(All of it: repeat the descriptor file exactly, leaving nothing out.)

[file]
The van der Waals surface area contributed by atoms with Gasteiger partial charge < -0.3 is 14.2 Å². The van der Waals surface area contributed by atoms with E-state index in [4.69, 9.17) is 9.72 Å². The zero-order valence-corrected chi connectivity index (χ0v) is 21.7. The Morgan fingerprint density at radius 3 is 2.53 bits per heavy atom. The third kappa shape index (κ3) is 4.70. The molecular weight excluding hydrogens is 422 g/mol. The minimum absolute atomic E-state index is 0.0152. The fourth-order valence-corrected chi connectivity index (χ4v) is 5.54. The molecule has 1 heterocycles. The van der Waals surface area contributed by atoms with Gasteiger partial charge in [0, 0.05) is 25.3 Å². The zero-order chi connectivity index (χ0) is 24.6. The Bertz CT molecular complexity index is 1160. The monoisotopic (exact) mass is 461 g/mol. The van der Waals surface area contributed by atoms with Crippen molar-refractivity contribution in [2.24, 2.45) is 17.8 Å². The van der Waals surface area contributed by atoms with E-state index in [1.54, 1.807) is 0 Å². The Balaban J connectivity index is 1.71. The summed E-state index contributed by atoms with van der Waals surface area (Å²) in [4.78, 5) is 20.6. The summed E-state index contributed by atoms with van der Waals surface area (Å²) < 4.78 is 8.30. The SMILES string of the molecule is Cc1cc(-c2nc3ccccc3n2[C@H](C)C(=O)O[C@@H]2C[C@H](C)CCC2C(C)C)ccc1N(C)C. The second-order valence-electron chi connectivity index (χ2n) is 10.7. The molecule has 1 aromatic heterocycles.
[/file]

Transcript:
The van der Waals surface area contributed by atoms with Gasteiger partial charge < -0.3 is 14.2 Å². The van der Waals surface area contributed by atoms with E-state index in [4.69, 9.17) is 9.72 Å². The zero-order valence-corrected chi connectivity index (χ0v) is 21.7. The Morgan fingerprint density at radius 3 is 2.53 bits per heavy atom. The third kappa shape index (κ3) is 4.70. The molecular weight excluding hydrogens is 422 g/mol. The minimum absolute atomic E-state index is 0.0152. The fourth-order valence-corrected chi connectivity index (χ4v) is 5.54. The molecule has 1 heterocycles. The van der Waals surface area contributed by atoms with Gasteiger partial charge in [0, 0.05) is 25.3 Å². The zero-order chi connectivity index (χ0) is 24.6. The Bertz CT molecular complexity index is 1160. The monoisotopic (exact) mass is 461 g/mol. The van der Waals surface area contributed by atoms with Crippen molar-refractivity contribution in [2.24, 2.45) is 17.8 Å². The van der Waals surface area contributed by atoms with E-state index in [1.54, 1.807) is 0 Å². The Balaban J connectivity index is 1.71. The summed E-state index contributed by atoms with van der Waals surface area (Å²) in [4.78, 5) is 20.6. The summed E-state index contributed by atoms with van der Waals surface area (Å²) < 4.78 is 8.30. The SMILES string of the molecule is Cc1cc(-c2nc3ccccc3n2[C@H](C)C(=O)O[C@@H]2C[C@H](C)CCC2C(C)C)ccc1N(C)C. The second-order valence-electron chi connectivity index (χ2n) is 10.7. The molecule has 1 aromatic heterocycles.